• Updated the NeptuneML error message when validating access to Graphlytics buckets.

Gremlin fixes
  • Fixed missing label information in DFE query translation, for scenarios where non-path contributing steps contain labels. For example:

    g.withSideEffect('Neptune#useDFE', true). V(). has('name', 'marko'). has("name", TextP.regex("mark.*")).as("p1"). not(out().has("name", P.within("peter"))). out().as('p2'). dedup('p1', 'p2')
  • Fixed a NullPointerException bug in the DFE query translation, which occurs when a query is executed in two DFE fragments, and the first fragment is optimized to an unsatisfiable node. For example:

    g.withSideEffect('Neptune#useDFE', true). V(). has('name', 'doesNotExists'). has("name", TextP.regex("mark.*")). inject(1). V(). out(). has('name', 'vadas')
  • Fixed a bug where Neptune could throw an InternalFailureException when a query contains ValueTraversal inside by() modulator and its input is Map. For example:

    g.V(). hasLabel("person"). project("age", "name").by("age").by("name"). order().by("age")
openCypher fixes
  • Improved UNWIND operations (e.g. expand a list of values into individual values) to help prevent out of memory (OOM) situations. For example:

    MATCH (n)-->(m) WITH collect(m) AS list UNWIND list AS m RETURN m, list
  • Fixed custom id optimization in case of multiple MERGE operations where id is injected via UNWIND. For example:

    UNWIND [{nid: 'nid1', mid: 'mid1'}, {nid: 'nid2', mid: 'mid2'}] as ids MERGE (n:N {`~id`: ids.nid}) MERGE (m:M {`~id`: ids.mid})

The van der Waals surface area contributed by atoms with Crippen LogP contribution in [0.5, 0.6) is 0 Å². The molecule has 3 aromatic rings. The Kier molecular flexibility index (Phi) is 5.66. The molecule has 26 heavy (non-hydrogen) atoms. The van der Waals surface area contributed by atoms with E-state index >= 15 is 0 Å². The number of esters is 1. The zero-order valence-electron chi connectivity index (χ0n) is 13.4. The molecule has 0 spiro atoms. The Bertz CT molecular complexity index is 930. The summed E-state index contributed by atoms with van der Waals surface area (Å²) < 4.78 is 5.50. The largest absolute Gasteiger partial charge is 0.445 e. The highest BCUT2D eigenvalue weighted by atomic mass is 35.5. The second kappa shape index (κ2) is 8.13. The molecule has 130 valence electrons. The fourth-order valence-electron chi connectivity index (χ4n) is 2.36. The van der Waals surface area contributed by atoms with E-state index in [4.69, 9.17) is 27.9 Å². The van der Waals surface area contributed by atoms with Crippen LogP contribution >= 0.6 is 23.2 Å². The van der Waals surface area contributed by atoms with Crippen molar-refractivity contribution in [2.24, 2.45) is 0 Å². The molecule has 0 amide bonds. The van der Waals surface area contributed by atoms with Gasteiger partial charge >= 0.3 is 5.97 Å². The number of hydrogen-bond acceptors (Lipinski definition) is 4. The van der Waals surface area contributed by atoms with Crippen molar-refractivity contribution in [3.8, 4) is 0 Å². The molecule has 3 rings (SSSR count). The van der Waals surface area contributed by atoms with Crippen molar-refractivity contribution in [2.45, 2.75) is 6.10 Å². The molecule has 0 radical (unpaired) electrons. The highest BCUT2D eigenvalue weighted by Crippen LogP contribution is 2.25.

• Fixed memory explosion while planning for complex queries with property access and multiple hops with bi-directional relationships. For example:

    MATCH (person1:person)-[:likes]->(res)-[:partOf]->(group)-[:knows]-(:entity {name: 'foo'}), (person1)-[:knows]->(person2)-[:likes]-(res2), (comment)-[:presentIn]->(:Group {name: 'barGroup'}), (person1)-[:commented]->(comment2:comment)-[:partOf]->(post:Post), (comment2)-[:presentIn]->(:Group {name: 'fooGroup'}), (comment)-[:contains]->(info:Details)-[:CommentType]->(:CommentType {name: 'Positive'}), (comment2)-[:contains]->(info2:Details)-[:CommentType]->(:CommentType {name: 'Positive'}) WHERE datetime('2020-01-01T00:00') <= person1.addedAfter <= datetime('2023-01-01T23:59') AND comment.approvedBy = comment2.approvedBy MATCH (comment)-[:contains]->(info3:Details)-[:CommentType]->(:CommentType {name: 'Neutral'}) RETURN person1,, info1.value, post.ranking, info3.value
  • Fixed aggregation queries with null as group by variables. For example:

    MATCH (n) RETURN null AS group, sum(n.num) AS result
SPARQL fixes
  • Fixed the SPARQL parser to improve parsing time for large queries like INSERT DATA containing many triples and large tokens.

Mitigation for query plan cache issue

For version, we have detected an issue in query plan cache when skip or limit is used in an inner WITH clause and are parameterized. For example:

MATCH (n:Person) WHERE n.age > $age WITH n skip $skip LIMIT $limit RETURN, n.age parameters={"age": 21, "skip": 2, "limit": 3}

In this case, the parameter values for skip and limit from the first plan will be applied to subsequent queries, too, leading to unexpected results.


To prevent this issue, add the query hint QUERY:PLANCACHE "disabled" when submitting a query that includes a parameterized skip and/or limit sub-clause. Alternatively, you can hard-code the values into the query.

Option 1: Using the Query Hint to disable plan cache:

Using QUERY:PLANCACHE "disabled" MATCH (n:Person) WHERE n.age > $age WITH n skip $skip LIMIT $limit RETURN, n.age parameters={"age": 21, "skip": 2, "limit": 3}

Option 2: Using hard-coded values for skip and limit:

MATCH (n:Person) WHERE n.age > $age WITH n skip 2 LIMIT 3 RETURN, n.age parameters={"age": 21}

Query-Language Versions Supported in This Release

Before upgrading a DB cluster to version, make sure that your project is compatible with these query-language versions: